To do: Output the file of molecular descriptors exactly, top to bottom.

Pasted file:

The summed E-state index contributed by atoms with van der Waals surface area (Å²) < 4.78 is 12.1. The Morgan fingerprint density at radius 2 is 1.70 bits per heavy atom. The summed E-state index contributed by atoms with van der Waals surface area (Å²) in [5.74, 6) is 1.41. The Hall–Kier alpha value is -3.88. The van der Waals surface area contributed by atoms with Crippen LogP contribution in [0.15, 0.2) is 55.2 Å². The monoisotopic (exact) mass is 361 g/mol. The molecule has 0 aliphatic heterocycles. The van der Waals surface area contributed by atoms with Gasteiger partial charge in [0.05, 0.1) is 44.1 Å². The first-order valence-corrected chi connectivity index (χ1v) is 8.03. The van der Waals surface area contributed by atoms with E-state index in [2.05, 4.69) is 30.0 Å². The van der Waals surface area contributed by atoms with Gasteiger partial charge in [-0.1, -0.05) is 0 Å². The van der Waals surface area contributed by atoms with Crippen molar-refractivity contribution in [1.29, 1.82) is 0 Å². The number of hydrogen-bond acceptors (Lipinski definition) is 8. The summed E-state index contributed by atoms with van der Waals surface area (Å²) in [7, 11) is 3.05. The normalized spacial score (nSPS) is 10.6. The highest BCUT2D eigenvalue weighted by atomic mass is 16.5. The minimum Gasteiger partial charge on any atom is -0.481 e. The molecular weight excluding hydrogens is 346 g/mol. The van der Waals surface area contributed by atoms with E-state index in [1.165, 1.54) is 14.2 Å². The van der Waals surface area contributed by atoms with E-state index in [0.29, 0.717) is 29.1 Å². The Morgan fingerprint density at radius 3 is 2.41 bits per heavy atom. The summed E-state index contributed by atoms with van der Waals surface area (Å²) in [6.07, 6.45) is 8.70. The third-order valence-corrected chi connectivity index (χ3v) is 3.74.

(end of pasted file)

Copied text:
The summed E-state index contributed by atoms with van der Waals surface area (Å²) < 4.78 is 12.1. The Morgan fingerprint density at radius 2 is 1.70 bits per heavy atom. The summed E-state index contributed by atoms with van der Waals surface area (Å²) in [5.74, 6) is 1.41. The Hall–Kier alpha value is -3.88. The van der Waals surface area contributed by atoms with Crippen LogP contribution in [0.15, 0.2) is 55.2 Å². The monoisotopic (exact) mass is 361 g/mol. The molecule has 0 aliphatic heterocycles. The van der Waals surface area contributed by atoms with Gasteiger partial charge in [0.05, 0.1) is 44.1 Å². The first-order valence-corrected chi connectivity index (χ1v) is 8.03. The van der Waals surface area contributed by atoms with E-state index in [2.05, 4.69) is 30.0 Å². The van der Waals surface area contributed by atoms with Gasteiger partial charge in [-0.1, -0.05) is 0 Å². The van der Waals surface area contributed by atoms with Crippen molar-refractivity contribution in [1.29, 1.82) is 0 Å². The number of hydrogen-bond acceptors (Lipinski definition) is 8. The summed E-state index contributed by atoms with van der Waals surface area (Å²) in [7, 11) is 3.05. The normalized spacial score (nSPS) is 10.6. The highest BCUT2D eigenvalue weighted by atomic mass is 16.5. The minimum Gasteiger partial charge on any atom is -0.481 e. The molecular weight excluding hydrogens is 346 g/mol. The van der Waals surface area contributed by atoms with E-state index in [1.165, 1.54) is 14.2 Å². The van der Waals surface area contributed by atoms with E-state index in [0.29, 0.717) is 29.1 Å². The Morgan fingerprint density at radius 3 is 2.41 bits per heavy atom. The summed E-state index contributed by atoms with van der Waals surface area (Å²) in [6.07, 6.45) is 8.70. The third-order valence-corrected chi connectivity index (χ3v) is 3.74.